Despite the common belief to the contrary, juvenile criminal cases are often more complex than those for their adult counterparts accused of the same offense. Regulations covering the criminal conduct and prosecution of juveniles are not uniform, with individual courts often instituting their own policies on any aspect of such procedures not explicitly governed by the relevant law. If one is accused of a crime while still a juvenile under the the law, there are certain questions that may must be addressed that would likely be taken for granted with an adult defendant.
Similar Yet Different Rules
Juvenile proceedings in Illinois are usually governed by the Illinois Juvenile Court Act , though some, such as for minors in possession of controlled substances, are usually tried in the same court as those of adults accused of the same offenses. However, some of the rights commonly associated with criminal trials are not granted to juvenile defendants. For example, no bail is available in the juvenile system, and juvenile defendants are not usually held until their trial, even for crimes that might otherwise warrant it.
Despite this, most of the procedures are the same as those executed in court with adults, with the only differences being greater considerations for the rights of the defendant and the potential harm to the defendant’s future. This is the main reason why most juvenile records are sealed and thus inaccessible to most future employers or colleges. Juvenile judges must be more exacting in weighing the necessity of punishment versus the potential to have a young person’s future negatively affected due to one youthful indiscretion or mistake.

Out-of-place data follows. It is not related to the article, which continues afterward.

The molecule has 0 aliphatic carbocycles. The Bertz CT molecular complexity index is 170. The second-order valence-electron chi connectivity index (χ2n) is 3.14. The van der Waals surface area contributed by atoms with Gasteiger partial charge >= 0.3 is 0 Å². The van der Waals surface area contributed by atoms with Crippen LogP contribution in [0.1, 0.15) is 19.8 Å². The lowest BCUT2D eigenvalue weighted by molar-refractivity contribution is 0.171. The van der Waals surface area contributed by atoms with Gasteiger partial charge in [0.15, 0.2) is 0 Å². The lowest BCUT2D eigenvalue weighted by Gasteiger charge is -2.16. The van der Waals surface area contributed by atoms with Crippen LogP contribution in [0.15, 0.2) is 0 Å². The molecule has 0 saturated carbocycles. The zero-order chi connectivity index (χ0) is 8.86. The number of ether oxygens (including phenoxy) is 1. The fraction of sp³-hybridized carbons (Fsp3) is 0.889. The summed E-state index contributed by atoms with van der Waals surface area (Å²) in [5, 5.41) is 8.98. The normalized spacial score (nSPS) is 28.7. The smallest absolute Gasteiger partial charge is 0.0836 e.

Disclosures by Juvenile Defendants
Another potential issue that is less common when defending adults is that often, juvenile defendants are insufficiently educated regarding the potential pitfalls of the criminal court system, especially in regard to what they choose to disclose to the prosecution or to law enforcement. Being untruthful to anyone in authority is obviously not advisable, but for example, it is the right of any defendant to remain silent until granted access to counsel. A juvenile defendant is less likely to be aware that they are not required to grant a statement to law enforcement without an attorney present.
Be advised, however, that Illinois jurisprudence emphasizes that—especially in a case involving a minor—confessions and other statements taken without either counsel or parents present are likely to be ruled inadmissible. A confession must be “free, voluntary, and not obtained by any … exertion of improper influence,” and it is much easier to argue that a minor’s confession or statement is involuntary given the circumstances than it would be for an adult.
Contact a Skilled Juvenile Defense Attorney
Seeing one’s children having to go through the juvenile justice system is frightening and confusing for any parent, but qualified legal counsel can help make the process easier. Contact an experienced Will County juvenile defense attorney at the Law Office of Jack L. Zaremba today. Mr. Zaremba is a former prosecutor who is ready to assist you and your family when you need it most.